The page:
The idea of a kibbutz is in no way new. Literally meaning a “gathering”, these communities are set up as socialist enclaves, an ideal utopian society based on equality, community, and Zionism. The kibbutz of Israel is similar to what many Americans and Europeans know to be a commune. Because of the proliferation of the socialist philosophy, micro-societies like the kibbutz were founded all over the world. However, regarding the significance to their society, Israel’s Kibbutzim (plural of Kibbutz) stand alone. They serve as an integral part of Israel’s history, exports, and are the source of many of the country’s greatest leaders and minds. It is often said that Israel’s original borders were carved by the members of these visionary communities. Nevertheless, today the integrity and ideals of the kibbutz are scrutinized. And their role is a skeleton of what it once was.
The establishment of the kibbutz was directly in line with the creation of the Jewish state. Much like the pioneers of the American West, these communities helped draw and maintain the borders of the nascent Israel. Setting up makeshift societies in order to expand their domain immediately prior to the famous United Nations Partition of 1948 that created the nation of Israel, they also acted as the first line of defense in the war following it.
Spearheaded mainly by European immigrants, the kibbutzim were founded under socialist principles and a hope for a freer life in a Jewish Homeland. These communities burgeoned throughout the country, reaching an aggregate population of 116,000. Primarily producing agricultural products, some Kibbutzim more recently focus on industry and technology development.
Aside from the controversial nature of socialism, there have been many contentions about these communities. One, in particular, seems the most jarring. In certain kibbutzim, the traditional family structure was completely dismembered in the name of equality. After a child was born in the community, the parents largely relinquished their parental responsibilities. Instead, their child grew up in a children’s home and was raised by the community. One of the reasons for this system was to assure a woman was not tasked with the full childbearing responsibilities as they so often are in many societies. Instead, they can work the same as a man. Naturally, after the first generation of this system grew up, many issues arose. As a result, a fair deal of members left.
Recently, our group went to the first Kibbutz ever established in Israel, Degania. Sitting on the green grass of this blooming island in the desert, we discussed the unique institution. Our guide, a critic of the kibbutz, sparred with another member of our group who defended many of its institutions. Both had lived on a Kibbutz at some point in their life, as many Israelis have.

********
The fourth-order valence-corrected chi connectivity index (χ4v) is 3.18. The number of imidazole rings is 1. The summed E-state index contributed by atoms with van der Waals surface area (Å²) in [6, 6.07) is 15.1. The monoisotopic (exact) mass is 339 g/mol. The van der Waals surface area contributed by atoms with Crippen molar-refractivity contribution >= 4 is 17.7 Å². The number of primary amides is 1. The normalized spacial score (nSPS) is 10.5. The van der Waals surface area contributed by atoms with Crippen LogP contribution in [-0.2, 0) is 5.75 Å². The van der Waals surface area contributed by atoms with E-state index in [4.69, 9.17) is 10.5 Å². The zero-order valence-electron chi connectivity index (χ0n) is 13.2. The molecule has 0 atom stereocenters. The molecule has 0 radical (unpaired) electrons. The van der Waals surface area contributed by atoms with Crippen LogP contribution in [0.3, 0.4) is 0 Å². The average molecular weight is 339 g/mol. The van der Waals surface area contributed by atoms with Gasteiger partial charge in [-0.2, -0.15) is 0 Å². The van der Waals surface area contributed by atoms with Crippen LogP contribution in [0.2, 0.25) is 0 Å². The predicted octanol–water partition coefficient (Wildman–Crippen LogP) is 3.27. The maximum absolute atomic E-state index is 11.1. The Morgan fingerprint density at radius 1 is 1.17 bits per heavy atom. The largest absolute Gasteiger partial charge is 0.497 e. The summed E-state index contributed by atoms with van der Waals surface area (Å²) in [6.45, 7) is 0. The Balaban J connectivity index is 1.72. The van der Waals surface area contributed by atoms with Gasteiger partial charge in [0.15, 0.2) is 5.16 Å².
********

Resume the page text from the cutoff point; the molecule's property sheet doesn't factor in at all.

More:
The duo debated the faults and strengths of these establishments. Their importance to Israeli society and history is undeniable. But their economic structure has proven to be a failure, with almost all of the two hundred and seventy kibbutzim in Israel becoming privatized. Instead of equal pay for all, the system has shifted to differential wages based on occupation. However, the fact that many of the elite in Israel come from kibbutzim educational systems is an uncountable asset. Further, the social influence these havens of equality have provided is also unquantifiable, and this cannot be ignored.
On this subject, the students provided insights of their own. One observed, “The kibbutz was necessary in the situation at the time”, recognizing its importance in the creation of Israel. Another student praised the kibbutz for “how it provided people with a community.”
However, despite the acknowledgment of the kibbutzim’s benefits and its interesting idea, several had their criticisms as well. Instead of a focus on communism and zionism, a student stressed the importance of environmental issues, claiming “kibbutzim should be focused on sustainability” while also recognizing the importance of its role of establishing communities for people. They went on to reflect on the bizarre family structure in some of the communities, claiming it was too radically removed from the paradigm that humans are used to. Concluding that the former rigidity of the Kibbutz was adverse to longterm success, believing in the necessity of adaptability and a continued role in Israeli society for a new and different Kibbutz.
As we sat and listened to this dispute, I thought about the peculiarity of this country. How it is always a hotspot for activity, good and bad, and new and old. Though I am not a fan of the system, I could not help to be interested in this radically brave way of life. On the same ground I sat on, over a hundred years ago a small group of Jews planted a shovel in the grimy dirt of Israel and got to work. At my age and often with no agricultural or labor experience, these idealists endeavored on a precarious enterprise. With few skills and a lot of hope, the people of Degania and so many others created a thriving community and an enduring legacy. And though it has changed, it still lives on today.
Jon Stormer Pezzi is a Global Politics major with an Arabic and Poverty and Human Capability Studies Minor at Washington and Lee University. He studied abroad with IFSA at the Diversity and Coexistence program in Jerusalem, Israel in the fall of 2018. He served as an International Correspondent for IFSA through the Work-to-Study Program.